Pho Pho Pho–Naughty but Nice

New England Pho with pork, sweet potatoes and edamame.

This post is part of the Recipe ReDux Project— the first and only recipe challenge founded by registered dietitians, a group I am honored to be in. The Recipe ReDux aims to inspire the food lover in every healthy eater and inspire the healthy eater in every food lover. This month’s theme was putting the pea in potluck–meaning potluck or party dishes with beans or peas in them. This inspired my Christmas memory from last year. Click on the icon at the bottom to see more healthy party posts from my fellow RD’s.

Last year we did something we’ve never done before—ate out on Christmas day. I’ve always heard of folks eating Chinese and going to the movies on Christmas, but I’ve never been one of those people. I have tons of relatives, and have spent most every holiday surrounded by family, pork loin and platters of Christmas cookies. Last year, however, me and the kids found ourselves alone; which meant an opportunity to start a new tradition. Because it was open and we could, we stopped at Miss Saigon, our favorite Vietnamese restaurant after mass. I always thought it would be weird and slightly depressing to eat out on Christmas. But after Christmas Eve with turkey and all the trimmings, friends, and way too much time in the kitchen, a bowl of warm Pho served by someone else sounded too good to pass up. The twinkling lights, kitschy Santa decorations and flat screen TV blaring football in a room full of Vietnamese families was so fun. It felt slightly naughty, but totally nice. It was our secret get-a-way for the day, made all the better with chopsticks and snow falling outside. With fried rice in a doggy bag for later, what could be better?

Here is a recipe for a New England version of Pho. It contains fall ingredients, country ham, maple syrup, pork, and sweet potatoes, all in a chicken broth made colofrul and nutritious with spinach and edamame. There’s nothing quite as comforting or tasty as slurping a big bowl of Pho on a cold day—unless it’s this version studded with American flavors. Instead of beef and Asian noodles, we used a premarinated pork tenderloin, country ham, sweet potatoes and spinach for a decidedly New England taste. We added edamame (fresh soybeans) for a nutritious nod to our Asian neighbors.

2 ounces country ham (or bacon), chopped
1 1/2  pounds hickory smoke or honey mustard marinated pork tenderloin
1/4  cup maple syrup
2  tablespoons country mustard
2  onions, slivered
1  cup edamame
2  small sweet potatoes, peeled and cubed
4  cups reduced-sodium chicken broth
3  cups fresh spinach leaves
1/2  pound whole-wheat spaghetti, cooked
3/4  cup finely shredded Cheddar cheese
6  tablespoons chopped green onions
Prep Time – 15
Cook Time – 50

1.    Cook country ham in a large Dutch oven over medium-high heat for 5 minutes. Remove. Add pork, maple syrup, and mustard (or marinade) and cook 20 minutes.
2.    Remove pork and shred or chop into bit-sized pieces. Add sliced onion to Dutch oven; sauté 5 minutes. Add pork, edamame, sweet potato and broth; bring to a boil. Reduce heat; simmer 15 minutes. Stir in country ham and spinach, and cook for 1 minute.
3.    Place pasta into 6 large bowls, and top with pork mixture, cheese, and green onions..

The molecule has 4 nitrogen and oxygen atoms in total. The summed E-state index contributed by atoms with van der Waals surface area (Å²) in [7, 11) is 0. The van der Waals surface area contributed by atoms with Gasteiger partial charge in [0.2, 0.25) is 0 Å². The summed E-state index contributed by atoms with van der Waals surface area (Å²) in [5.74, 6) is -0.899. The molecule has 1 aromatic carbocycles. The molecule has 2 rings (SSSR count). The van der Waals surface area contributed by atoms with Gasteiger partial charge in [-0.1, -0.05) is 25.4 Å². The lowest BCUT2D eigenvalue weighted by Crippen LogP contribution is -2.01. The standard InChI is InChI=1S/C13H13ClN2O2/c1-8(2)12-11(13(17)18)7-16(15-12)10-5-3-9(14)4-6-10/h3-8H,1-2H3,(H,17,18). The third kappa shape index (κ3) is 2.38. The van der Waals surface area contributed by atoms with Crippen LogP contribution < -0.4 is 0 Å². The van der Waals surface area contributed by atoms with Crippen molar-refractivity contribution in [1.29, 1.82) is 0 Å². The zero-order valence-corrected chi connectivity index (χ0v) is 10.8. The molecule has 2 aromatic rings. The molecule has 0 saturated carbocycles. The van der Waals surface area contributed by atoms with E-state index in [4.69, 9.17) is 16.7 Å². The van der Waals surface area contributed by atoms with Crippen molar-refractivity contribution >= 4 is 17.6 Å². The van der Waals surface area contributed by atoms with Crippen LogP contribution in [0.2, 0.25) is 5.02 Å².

Frozen edamame makes this dip merry and bright.

Here, also is a hummus dip of sorts, made with edamame in place of the chickpeas. It’s perfect for the holidays or after.

Edamame Dip with Pita Crisps

2  tablespoons extra-virgin olive oil, divided
1  garlic clove, minced
1/2  teaspoon kosher salt
6  (6-inch) pitas, split in half horizontally and cut into triangles
1 1/2  cups edamame
1/2  teaspoon salt
1/2  teaspoon ground cumin
2  garlic cloves, peeled
1/2  cup parsley leaves
3  tablespoons tahini
3  tablespoons water
3  tablespoons fresh lemon juice

1. Preheat oven to 350F.
2. In a medium bowl, add 1 tablespoon of the olive oil, minced garlic and salt. Mix well. Add pita triangles and toss well. Arrange pita triangles in a single layer on a baking sheet. Bake for 15 minutes or until crisp. Cool completely on wire rack.
3. Cook edamame according to package instructions, omitting salt. Place remaining 1 tablespoon of oil, salt, cumin, and garlic cloves in a food processor. Pulse 2 to 3 times or until garlic is coarsely chopped. Add edamame, parsley, tahini, water and lemon juice. Process 1 minute or until smooth. Spoon mixture into serving bowl. Serve with pita crisps.


8 thoughts on “Pho Pho Pho–Naughty but Nice

  1. Love, love your story about naughty and nice…I would feel exactly the same way! Also love the Pho recipe…I’m so making it. My family likes Vietnamese food, but will love this version w/ American flavors too. Thanks so much for being one of the first Recipe Reduxers!

  2. Jill, I think this is exactly what we will have on Christmas Day late afternoon after a movie in a real theater…our usual Christmas Day tradition. We have our family dinner on Christmas Eve with presents, a sit-down dinner and cocktails..then our families split up and go do Christmas with their other family “parts”, which is pretty much what families are these days….we are all us, them, their friends and family, exes, steps, extended and isn’t that just wonderful! Happy Holidays to you, Nora, Sam and all your extended families with love.

  3. I have never eaten out on Christmas since that’s when my whole family gathers but I must admit, it sounds good! I plan to try the Edamame Hummus recipe soon – your photos is spectacuar. Enjoy the holiday Jill!

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